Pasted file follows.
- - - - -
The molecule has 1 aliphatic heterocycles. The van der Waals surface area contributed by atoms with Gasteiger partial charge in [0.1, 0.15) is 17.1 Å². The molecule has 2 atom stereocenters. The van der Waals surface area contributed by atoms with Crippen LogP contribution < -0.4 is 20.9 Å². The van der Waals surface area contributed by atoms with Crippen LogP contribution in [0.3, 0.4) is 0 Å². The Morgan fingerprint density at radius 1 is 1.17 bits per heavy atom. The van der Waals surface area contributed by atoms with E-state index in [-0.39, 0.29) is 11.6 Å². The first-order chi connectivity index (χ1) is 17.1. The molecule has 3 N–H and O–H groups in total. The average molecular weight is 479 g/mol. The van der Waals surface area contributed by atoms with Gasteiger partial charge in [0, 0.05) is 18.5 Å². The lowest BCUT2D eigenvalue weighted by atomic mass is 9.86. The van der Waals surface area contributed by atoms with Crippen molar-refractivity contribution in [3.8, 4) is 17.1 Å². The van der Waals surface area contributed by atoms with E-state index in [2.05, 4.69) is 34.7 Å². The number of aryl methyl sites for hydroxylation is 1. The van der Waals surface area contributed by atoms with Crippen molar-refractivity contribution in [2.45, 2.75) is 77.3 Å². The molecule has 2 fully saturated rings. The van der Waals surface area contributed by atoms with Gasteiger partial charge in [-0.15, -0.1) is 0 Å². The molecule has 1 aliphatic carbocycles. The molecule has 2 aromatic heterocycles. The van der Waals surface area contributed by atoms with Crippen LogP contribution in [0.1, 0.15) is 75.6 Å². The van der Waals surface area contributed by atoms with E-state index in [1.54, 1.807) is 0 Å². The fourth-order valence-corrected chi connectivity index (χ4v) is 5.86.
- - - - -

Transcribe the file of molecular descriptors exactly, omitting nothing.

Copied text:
The molecule has 1 aliphatic heterocycles. The van der Waals surface area contributed by atoms with Gasteiger partial charge in [0.1, 0.15) is 17.1 Å². The molecule has 2 atom stereocenters. The van der Waals surface area contributed by atoms with Crippen LogP contribution < -0.4 is 20.9 Å². The van der Waals surface area contributed by atoms with Crippen LogP contribution in [0.3, 0.4) is 0 Å². The Morgan fingerprint density at radius 1 is 1.17 bits per heavy atom. The van der Waals surface area contributed by atoms with E-state index in [-0.39, 0.29) is 11.6 Å². The first-order chi connectivity index (χ1) is 17.1. The molecule has 3 N–H and O–H groups in total. The average molecular weight is 479 g/mol. The van der Waals surface area contributed by atoms with Gasteiger partial charge in [0, 0.05) is 18.5 Å². The lowest BCUT2D eigenvalue weighted by atomic mass is 9.86. The van der Waals surface area contributed by atoms with Crippen molar-refractivity contribution in [3.8, 4) is 17.1 Å². The van der Waals surface area contributed by atoms with E-state index in [2.05, 4.69) is 34.7 Å². The number of aryl methyl sites for hydroxylation is 1. The van der Waals surface area contributed by atoms with Crippen molar-refractivity contribution in [2.45, 2.75) is 77.3 Å². The molecule has 2 fully saturated rings. The van der Waals surface area contributed by atoms with Gasteiger partial charge in [-0.15, -0.1) is 0 Å². The molecule has 1 aliphatic carbocycles. The molecule has 2 aromatic heterocycles. The van der Waals surface area contributed by atoms with Crippen LogP contribution in [0.1, 0.15) is 75.6 Å². The van der Waals surface area contributed by atoms with E-state index in [1.54, 1.807) is 0 Å². The fourth-order valence-corrected chi connectivity index (χ4v) is 5.86.